Adam Scott Stuggles at Royal Melbourne in World Cup

Adam Scott hit two drives into the bushes at the par-four No. 12 on Thursday at the World Cup.
Adam Scott hit two drives into the bushes at the par-four No. 12 on Thursday at the World Cup.Graham Denholm/Getty Images
Fred AltvaterContributor IINovember 21, 2013

Masters champion Adam Scott finally found the going a little rough. After winning the last two consecutive tournaments in his triumphant return to the Land Down Under, he posted an uncharacteristic four-over 75 in the first round and is near the bottom of the 60-man field at the World Cup of Golf.

Just last week, Scott shot rounds of 67-66-66-71 to get to 14 under par and finish two shots clear of Matt Kuchar to win the Talisker Masters on this very same Royal Melbourne golf course.

Royal Melbourne was not as kind to Scott in the first round of the World Cup on Thursday. With one bogey and two birdies on his card, he turned the front nine at one-under 34. He followed with pars at Nos. 10 and 11, but experienced a slight hiccup at the par-four No. 12.

He pushed his drive far right into some bushes bordering the right rough. A lost ball ensued and Scott was forced to re-tee. The second drive (third shot) was a repeat of his prior effort. He was now lying four with the driver still in his hand.

His third drive from the No. 12 tee box found the fairway, but Scott now was lying five on the par-four hole. His iron shot (sixth shot) hit the middle of the green, but the firm, fast and domed green allowed the ball to trickle over the back, down into a low area, and come to rest some 15 yards away from the flagstick.

Famed golf course architect Dr. Alister MacKenzie designed Royal Melbourne. The West Course opened for play in 1931, and it is always rated among the 10 best golf courses in the world.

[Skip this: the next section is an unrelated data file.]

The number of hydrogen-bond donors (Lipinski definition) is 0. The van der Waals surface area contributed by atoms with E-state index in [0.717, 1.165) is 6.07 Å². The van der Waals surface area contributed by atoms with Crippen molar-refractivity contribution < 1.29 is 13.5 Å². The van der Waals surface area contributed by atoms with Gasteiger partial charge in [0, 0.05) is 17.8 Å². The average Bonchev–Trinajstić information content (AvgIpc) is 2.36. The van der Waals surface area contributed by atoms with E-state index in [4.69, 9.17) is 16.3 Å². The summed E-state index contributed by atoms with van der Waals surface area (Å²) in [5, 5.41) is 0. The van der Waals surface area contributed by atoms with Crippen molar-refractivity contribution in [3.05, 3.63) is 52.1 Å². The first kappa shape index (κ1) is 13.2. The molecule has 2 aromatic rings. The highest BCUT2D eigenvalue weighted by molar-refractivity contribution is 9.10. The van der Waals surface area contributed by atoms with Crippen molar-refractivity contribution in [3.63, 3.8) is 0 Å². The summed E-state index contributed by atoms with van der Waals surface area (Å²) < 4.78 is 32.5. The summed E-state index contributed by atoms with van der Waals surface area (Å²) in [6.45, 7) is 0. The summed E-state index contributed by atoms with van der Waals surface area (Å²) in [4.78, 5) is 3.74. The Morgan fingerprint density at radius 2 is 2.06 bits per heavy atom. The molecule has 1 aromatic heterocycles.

Melbourne sits on a sand belt in the far southeastern portion of Australia. MacKenzie’s design called for generous fairways without substantial rough, but his signature provides for severely undulating greens and deep bunkers that can challenge even the most talented golfer.

Scott now faced a difficult pitch shot up a steep slope to a very firm and fast green that was sloping away from him for his seventh shot.

His chip (seventh shot) finally came to rest 20 feet from the hole. He missed the first putt and tapped in for his five-over-par nine.

American Kevin Streelman is tied with Thomas Bjorn for the lead at the World Cup.
American Kevin Streelman is tied with Thomas Bjorn for the lead at the World Cup.Michael Dodge/Getty Images

He bounced back with a birdie at No. 13, but a bogey at the par-five No. 15 left him at five over par for the back nine and four over par for the round.

Scott and fellow Aussie Jason Day are teamed up this week for the World Cup and were the clear favorites to win, especially after Scott’s performance over the last two weeks.  

Day turned in a solid three-under-par 68, which left him alone in sixth place just two shots behind the leaders, Thomas Bjorn and Kevin Streelman.

K.J. Choi, Martin Laird and Stuart Manley are tied for third at four under par.

This is a four-day, 72-hole tournament and Scott has 54 more holes to dig himself and his team out of a very deep hole.

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